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Prominent Defense Attorney F. Lee Bailey Has Died At 87


Renowned celebrity attorney F. Lee Bailey, whose legal career lasted more than four decades, died today. Bailey was one of the most famous lawyers in the country. He represented clients from football star O.J. Simpson to heiress Patty Hearst to the Boston Strangler. NPR's Cheryl Corley joins us to remember him.

Hey, Cheryl.


KELLY: He was known for his larger-than-life manner in the courtroom, going back to early in his career in the 1960s. Take us back to what it was like when F. Lee Bailey was in front of a judge, in front of a jury.

CORLEY: Well, he had this reputation for just being very theatrical and dramatic. He had a flair for showmanship, but he also had this very sharp memory and a hate-to-lose mentality. He essentially was a character...

KELLY: Yeah.

CORLEY: ...But a very effective attorney. And he had these very memorable cases. His first big success came in Ohio in 1966, when he took on the case of Dr. Sam Sheppard. And he was...

KELLY: Ah, the fugitive.


KELLY: Yeah.

CORLEY: Accused of killing his wife - and he took Sheppard's appeal to the U.S. Supreme Court, had his conviction overturned on the grounds that the jury was not properly sequestered. And he won the doctor an acquittal at retrial. And as you mentioned, the, you know, popular TV show and movie "The Fugitive" was based on that.

KELLY: And then he - I'm sorry to cut in. And then he had a bunch of high-profile cases. But was he best known for what was called the trial of the century?

CORLEY: Yes, absolutely, Bailey was part of the so-called dream team that cleared O.J. Simpson of the fatal stabbings of his former wife, Nicole Brown Simpson, and her friend in a very tumultuous trial. Of course, O.J. Simpson is Black. His wife and her friend were white. And race was a huge factor in this trial as well, so it was very dramatic. A very dramatic moment in the trial came when Bailey questioned LA Police Detective Mark Fuhrman, suggesting that he was a racist, that he had often used the N-word and that he had planted a bloody glove to frame Simpson.


F LEE BAILEY: And you say on your oath that you have not addressed any Black person as a [expletive] or spoken about Black people as [expletive] in the past 10 years, Detective Fuhrman?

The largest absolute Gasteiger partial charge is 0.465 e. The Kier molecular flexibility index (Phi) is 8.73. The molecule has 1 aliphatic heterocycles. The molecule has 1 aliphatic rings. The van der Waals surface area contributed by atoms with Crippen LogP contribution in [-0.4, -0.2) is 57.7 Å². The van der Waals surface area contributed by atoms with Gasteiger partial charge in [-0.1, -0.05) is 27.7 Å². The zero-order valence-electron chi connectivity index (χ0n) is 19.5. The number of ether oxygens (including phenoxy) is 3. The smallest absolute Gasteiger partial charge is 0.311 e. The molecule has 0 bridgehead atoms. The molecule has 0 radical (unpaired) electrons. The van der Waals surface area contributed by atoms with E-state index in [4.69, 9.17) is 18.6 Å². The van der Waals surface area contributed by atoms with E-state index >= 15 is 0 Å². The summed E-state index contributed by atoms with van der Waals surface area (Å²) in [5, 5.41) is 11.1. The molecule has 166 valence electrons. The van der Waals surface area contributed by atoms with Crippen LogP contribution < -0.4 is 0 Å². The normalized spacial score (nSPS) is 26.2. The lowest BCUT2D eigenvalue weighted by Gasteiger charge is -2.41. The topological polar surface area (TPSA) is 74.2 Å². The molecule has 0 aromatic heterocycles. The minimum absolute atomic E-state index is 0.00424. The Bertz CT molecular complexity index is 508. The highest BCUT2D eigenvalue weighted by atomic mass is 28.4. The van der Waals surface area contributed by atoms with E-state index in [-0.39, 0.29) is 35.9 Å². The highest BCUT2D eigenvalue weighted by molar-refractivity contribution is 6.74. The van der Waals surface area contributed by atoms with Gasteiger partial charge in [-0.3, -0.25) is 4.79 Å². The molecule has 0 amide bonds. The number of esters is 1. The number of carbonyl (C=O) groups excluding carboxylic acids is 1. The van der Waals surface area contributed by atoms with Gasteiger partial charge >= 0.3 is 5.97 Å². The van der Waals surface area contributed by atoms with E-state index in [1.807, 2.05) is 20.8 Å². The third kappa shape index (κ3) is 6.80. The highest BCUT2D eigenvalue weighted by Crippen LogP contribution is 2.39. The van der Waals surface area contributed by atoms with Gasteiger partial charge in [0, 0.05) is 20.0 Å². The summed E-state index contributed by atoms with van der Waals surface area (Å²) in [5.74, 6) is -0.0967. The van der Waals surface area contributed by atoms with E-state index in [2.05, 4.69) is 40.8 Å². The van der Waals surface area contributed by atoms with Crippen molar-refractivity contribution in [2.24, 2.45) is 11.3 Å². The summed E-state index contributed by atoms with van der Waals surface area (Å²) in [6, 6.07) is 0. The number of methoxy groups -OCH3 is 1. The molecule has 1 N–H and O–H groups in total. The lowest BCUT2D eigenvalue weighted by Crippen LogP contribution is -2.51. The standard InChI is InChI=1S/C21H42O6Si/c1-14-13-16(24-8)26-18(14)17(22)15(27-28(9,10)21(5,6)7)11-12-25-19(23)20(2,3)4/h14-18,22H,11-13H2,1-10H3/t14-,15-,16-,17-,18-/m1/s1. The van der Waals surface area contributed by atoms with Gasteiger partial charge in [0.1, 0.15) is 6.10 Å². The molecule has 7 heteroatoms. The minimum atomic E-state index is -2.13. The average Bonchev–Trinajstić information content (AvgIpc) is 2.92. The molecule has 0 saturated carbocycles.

MARK FUHRMAN: That's what I'm saying, sir.

CORLEY: Yeah, so as I mentioned a dramatic moment in the case. And today, O.J. Simpson posted a video clip on Twitter remembering Bailey.


O J SIMPSON: He was the one lawyer that, every morning, came into this little lockup cell they had me in before the trial to talk to me and tell me what to expect that day. He was great. He was smart, sharp as ever.

KELLY: Sharp maybe - he also faced controversy though, Cheryl. He was actually disbarred - is that right? - in his later years. What happened?

CORLEY: Yeah. Yeah, he was disbarred in Florida 20 years ago. In 2002, the year after that, he was disbarred again in Massachusetts for the way he handled millions of dollars in stock that was owned by a convicted drug smuggler. He was asked to return that money, and he refused to turn over the stock. And he was charged with contempt of court, so he spent almost six weeks in federal prison for that. And he sought to resume his practice, but he ended up running a legal consulting service instead. And in June of 2016, he filed for bankruptcy because of a $5 million federal tax bill.

KELLY: That is NPR's Cheryl Corley telling us about the celebrity attorney, F. Lee Bailey, who died today.

Thank you, Cheryl.

CORLEY: You're welcome. Transcript provided by NPR, Copyright NPR.

Cheryl Corley is a Chicago-based NPR correspondent who works for the National Desk. She primarily covers criminal justice issues as well as breaking news in the Midwest and across the country.